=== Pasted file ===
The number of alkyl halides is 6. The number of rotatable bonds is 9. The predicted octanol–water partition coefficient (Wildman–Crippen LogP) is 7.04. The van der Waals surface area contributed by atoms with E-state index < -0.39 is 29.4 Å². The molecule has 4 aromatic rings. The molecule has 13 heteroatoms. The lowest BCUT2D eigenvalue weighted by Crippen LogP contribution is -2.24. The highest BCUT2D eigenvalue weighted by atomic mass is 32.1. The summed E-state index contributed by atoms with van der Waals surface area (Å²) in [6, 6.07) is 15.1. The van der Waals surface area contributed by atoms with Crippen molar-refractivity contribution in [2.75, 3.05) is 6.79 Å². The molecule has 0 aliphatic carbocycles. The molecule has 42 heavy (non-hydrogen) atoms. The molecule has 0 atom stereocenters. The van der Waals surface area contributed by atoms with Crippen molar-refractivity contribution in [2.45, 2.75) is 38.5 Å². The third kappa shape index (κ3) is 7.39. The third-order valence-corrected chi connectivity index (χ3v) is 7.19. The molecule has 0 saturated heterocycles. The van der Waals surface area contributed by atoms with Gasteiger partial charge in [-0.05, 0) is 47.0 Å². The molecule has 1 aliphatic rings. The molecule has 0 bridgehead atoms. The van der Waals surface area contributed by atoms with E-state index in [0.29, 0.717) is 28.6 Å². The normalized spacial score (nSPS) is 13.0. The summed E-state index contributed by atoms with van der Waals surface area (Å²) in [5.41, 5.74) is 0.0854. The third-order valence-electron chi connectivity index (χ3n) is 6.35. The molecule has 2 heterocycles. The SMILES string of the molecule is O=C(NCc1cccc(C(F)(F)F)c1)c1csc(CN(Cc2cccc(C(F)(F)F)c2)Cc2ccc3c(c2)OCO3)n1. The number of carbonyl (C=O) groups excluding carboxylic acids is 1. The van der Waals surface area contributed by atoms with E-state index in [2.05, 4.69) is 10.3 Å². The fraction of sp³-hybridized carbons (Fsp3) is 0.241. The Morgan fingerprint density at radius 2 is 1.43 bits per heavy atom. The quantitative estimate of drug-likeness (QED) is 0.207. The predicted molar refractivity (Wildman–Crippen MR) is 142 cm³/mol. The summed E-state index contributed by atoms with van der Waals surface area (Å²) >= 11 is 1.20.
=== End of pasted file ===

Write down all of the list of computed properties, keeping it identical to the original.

The number of alkyl halides is 6. The number of rotatable bonds is 9. The predicted octanol–water partition coefficient (Wildman–Crippen LogP) is 7.04. The van der Waals surface area contributed by atoms with E-state index < -0.39 is 29.4 Å². The molecule has 4 aromatic rings. The molecule has 13 heteroatoms. The lowest BCUT2D eigenvalue weighted by Crippen LogP contribution is -2.24. The highest BCUT2D eigenvalue weighted by atomic mass is 32.1. The summed E-state index contributed by atoms with van der Waals surface area (Å²) in [6, 6.07) is 15.1. The van der Waals surface area contributed by atoms with Crippen molar-refractivity contribution in [2.75, 3.05) is 6.79 Å². The molecule has 0 aliphatic carbocycles. The molecule has 42 heavy (non-hydrogen) atoms. The molecule has 0 atom stereocenters. The van der Waals surface area contributed by atoms with Crippen molar-refractivity contribution in [2.45, 2.75) is 38.5 Å². The third kappa shape index (κ3) is 7.39. The third-order valence-corrected chi connectivity index (χ3v) is 7.19. The molecule has 0 saturated heterocycles. The van der Waals surface area contributed by atoms with Gasteiger partial charge in [-0.05, 0) is 47.0 Å². The molecule has 1 aliphatic rings. The molecule has 0 bridgehead atoms. The van der Waals surface area contributed by atoms with E-state index in [0.29, 0.717) is 28.6 Å². The normalized spacial score (nSPS) is 13.0. The summed E-state index contributed by atoms with van der Waals surface area (Å²) in [5.41, 5.74) is 0.0854. The third-order valence-electron chi connectivity index (χ3n) is 6.35. The molecule has 2 heterocycles. The SMILES string of the molecule is O=C(NCc1cccc(C(F)(F)F)c1)c1csc(CN(Cc2cccc(C(F)(F)F)c2)Cc2ccc3c(c2)OCO3)n1. The number of carbonyl (C=O) groups excluding carboxylic acids is 1. The van der Waals surface area contributed by atoms with E-state index in [2.05, 4.69) is 10.3 Å². The fraction of sp³-hybridized carbons (Fsp3) is 0.241. The Morgan fingerprint density at radius 2 is 1.43 bits per heavy atom. The quantitative estimate of drug-likeness (QED) is 0.207. The predicted molar refractivity (Wildman–Crippen MR) is 142 cm³/mol. The summed E-state index contributed by atoms with van der Waals surface area (Å²) >= 11 is 1.20.